In addition to thermoplastic-thermoplastic-composites design, the combination of fibre composites with classical construction materials such as steel can lead to a significant expansion of the range of applications due to using the material-specific advantages. With the novel 3D hybrid technology - a combination of high-strength steel, continuous fibre-reinforced thermoplastic and fibre-reinforced thermoplastic moulding compound - researchers have made a decisive step towards a high-volume production of hybrid lightweight structures. In addition to the technologically developed solutions, the bond strength between the various components and materials is a key issue in component and process development. In order to achieve the required joint strengths between the different materials, various process-adapted pre-treating methods have to be characterised. For this reason, the ILK carries out adapted tests of new material combinations with regard to the design of intrinsic hybrid structures in multi-material design.
For the comprehensive characterisation of the intrinsically joined hybrid structures, a novel hybrid test specimen was developed. On the one hand, these can be used to accurately reproduce the process conditions of the actual component manufacturing process, such as heating, transfer, forming, injection-moulding and cooling behaviour. On the other hand, the load cases occurring in the hybrid component can be better analysed with adapted specimen geometries. With the possibilities of shear tensile, peel pull, head pull and mix mode testing at a defined angle, the material combinations can be characterized in detail, providing extensive characteristic values for the numerical simulation of the bonding layer.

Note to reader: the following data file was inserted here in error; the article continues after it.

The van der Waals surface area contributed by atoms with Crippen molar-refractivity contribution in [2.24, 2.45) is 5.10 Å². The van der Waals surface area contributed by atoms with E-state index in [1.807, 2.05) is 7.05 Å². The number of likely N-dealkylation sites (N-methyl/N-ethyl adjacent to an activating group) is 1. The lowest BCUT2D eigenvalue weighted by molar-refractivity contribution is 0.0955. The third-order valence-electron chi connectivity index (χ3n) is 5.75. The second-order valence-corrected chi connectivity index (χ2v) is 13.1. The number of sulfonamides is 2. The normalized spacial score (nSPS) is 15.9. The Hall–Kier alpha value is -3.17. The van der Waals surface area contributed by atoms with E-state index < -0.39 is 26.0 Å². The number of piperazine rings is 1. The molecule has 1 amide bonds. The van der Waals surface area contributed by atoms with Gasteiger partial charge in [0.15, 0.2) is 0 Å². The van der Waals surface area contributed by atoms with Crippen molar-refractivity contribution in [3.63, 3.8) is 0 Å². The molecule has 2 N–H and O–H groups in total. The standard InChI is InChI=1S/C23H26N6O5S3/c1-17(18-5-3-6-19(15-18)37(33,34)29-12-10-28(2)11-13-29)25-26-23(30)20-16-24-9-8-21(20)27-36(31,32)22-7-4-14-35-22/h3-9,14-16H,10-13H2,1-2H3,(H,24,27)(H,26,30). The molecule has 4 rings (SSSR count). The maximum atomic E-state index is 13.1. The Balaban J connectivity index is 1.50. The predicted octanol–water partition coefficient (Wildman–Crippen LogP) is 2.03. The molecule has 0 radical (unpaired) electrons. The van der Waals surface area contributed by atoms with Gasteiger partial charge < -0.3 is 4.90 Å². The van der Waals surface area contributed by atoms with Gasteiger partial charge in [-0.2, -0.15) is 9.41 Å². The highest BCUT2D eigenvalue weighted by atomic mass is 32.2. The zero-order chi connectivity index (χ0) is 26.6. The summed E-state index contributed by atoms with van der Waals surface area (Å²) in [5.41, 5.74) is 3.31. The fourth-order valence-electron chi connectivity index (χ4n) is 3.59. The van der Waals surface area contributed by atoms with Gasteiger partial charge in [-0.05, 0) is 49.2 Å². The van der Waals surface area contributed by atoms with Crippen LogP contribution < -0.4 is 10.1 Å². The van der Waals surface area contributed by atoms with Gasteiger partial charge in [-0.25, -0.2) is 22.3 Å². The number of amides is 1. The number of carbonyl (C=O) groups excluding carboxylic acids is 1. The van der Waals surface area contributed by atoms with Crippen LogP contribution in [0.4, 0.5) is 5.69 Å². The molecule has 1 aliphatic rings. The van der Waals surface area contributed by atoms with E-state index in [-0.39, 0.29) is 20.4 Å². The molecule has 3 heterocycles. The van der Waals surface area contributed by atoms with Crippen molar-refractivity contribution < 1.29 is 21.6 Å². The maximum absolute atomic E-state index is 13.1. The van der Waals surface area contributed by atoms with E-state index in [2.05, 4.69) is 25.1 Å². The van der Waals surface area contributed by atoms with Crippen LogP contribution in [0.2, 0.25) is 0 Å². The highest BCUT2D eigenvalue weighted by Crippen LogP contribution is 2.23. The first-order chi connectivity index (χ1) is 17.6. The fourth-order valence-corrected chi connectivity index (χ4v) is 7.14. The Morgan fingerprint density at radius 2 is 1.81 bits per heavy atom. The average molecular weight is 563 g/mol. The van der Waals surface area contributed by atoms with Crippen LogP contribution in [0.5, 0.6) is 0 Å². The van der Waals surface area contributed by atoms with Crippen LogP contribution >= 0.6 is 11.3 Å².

Using the novel hybrid test specimen, various pre-treating methods e.g. adhesion promoter systems, as well as surface structuring by means of laser processing, are investigated experimentally.